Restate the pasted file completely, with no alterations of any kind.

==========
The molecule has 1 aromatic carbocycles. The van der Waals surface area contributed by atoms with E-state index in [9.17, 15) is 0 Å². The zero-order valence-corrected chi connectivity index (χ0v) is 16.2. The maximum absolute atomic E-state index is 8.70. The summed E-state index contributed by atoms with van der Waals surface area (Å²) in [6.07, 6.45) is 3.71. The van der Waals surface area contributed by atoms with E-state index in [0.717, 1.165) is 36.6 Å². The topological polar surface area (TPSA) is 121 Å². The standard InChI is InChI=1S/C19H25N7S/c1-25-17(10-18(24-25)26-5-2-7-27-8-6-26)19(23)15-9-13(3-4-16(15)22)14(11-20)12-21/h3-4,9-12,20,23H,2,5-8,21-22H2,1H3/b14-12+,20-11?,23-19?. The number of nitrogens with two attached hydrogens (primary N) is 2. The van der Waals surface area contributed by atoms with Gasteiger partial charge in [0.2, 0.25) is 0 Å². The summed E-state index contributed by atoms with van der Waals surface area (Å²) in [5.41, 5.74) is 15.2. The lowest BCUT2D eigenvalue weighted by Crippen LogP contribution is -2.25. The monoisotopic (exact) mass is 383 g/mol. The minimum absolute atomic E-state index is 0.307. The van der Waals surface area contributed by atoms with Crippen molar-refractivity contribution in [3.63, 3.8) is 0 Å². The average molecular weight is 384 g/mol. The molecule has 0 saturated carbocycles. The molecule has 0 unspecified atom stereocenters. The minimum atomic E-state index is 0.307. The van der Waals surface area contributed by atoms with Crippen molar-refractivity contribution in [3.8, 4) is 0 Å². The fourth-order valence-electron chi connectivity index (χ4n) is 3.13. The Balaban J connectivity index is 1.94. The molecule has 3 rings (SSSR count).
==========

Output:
The molecule has 1 aromatic carbocycles. The van der Waals surface area contributed by atoms with E-state index in [9.17, 15) is 0 Å². The zero-order valence-corrected chi connectivity index (χ0v) is 16.2. The maximum absolute atomic E-state index is 8.70. The summed E-state index contributed by atoms with van der Waals surface area (Å²) in [6.07, 6.45) is 3.71. The van der Waals surface area contributed by atoms with E-state index in [0.717, 1.165) is 36.6 Å². The topological polar surface area (TPSA) is 121 Å². The standard InChI is InChI=1S/C19H25N7S/c1-25-17(10-18(24-25)26-5-2-7-27-8-6-26)19(23)15-9-13(3-4-16(15)22)14(11-20)12-21/h3-4,9-12,20,23H,2,5-8,21-22H2,1H3/b14-12+,20-11?,23-19?. The number of nitrogens with two attached hydrogens (primary N) is 2. The van der Waals surface area contributed by atoms with Gasteiger partial charge in [0.2, 0.25) is 0 Å². The summed E-state index contributed by atoms with van der Waals surface area (Å²) in [5.41, 5.74) is 15.2. The lowest BCUT2D eigenvalue weighted by Crippen LogP contribution is -2.25. The monoisotopic (exact) mass is 383 g/mol. The minimum absolute atomic E-state index is 0.307. The van der Waals surface area contributed by atoms with Crippen molar-refractivity contribution in [3.63, 3.8) is 0 Å². The average molecular weight is 384 g/mol. The molecule has 0 saturated carbocycles. The molecule has 0 unspecified atom stereocenters. The minimum atomic E-state index is 0.307. The van der Waals surface area contributed by atoms with Crippen molar-refractivity contribution in [3.8, 4) is 0 Å². The fourth-order valence-electron chi connectivity index (χ4n) is 3.13. The Balaban J connectivity index is 1.94. The molecule has 3 rings (SSSR count).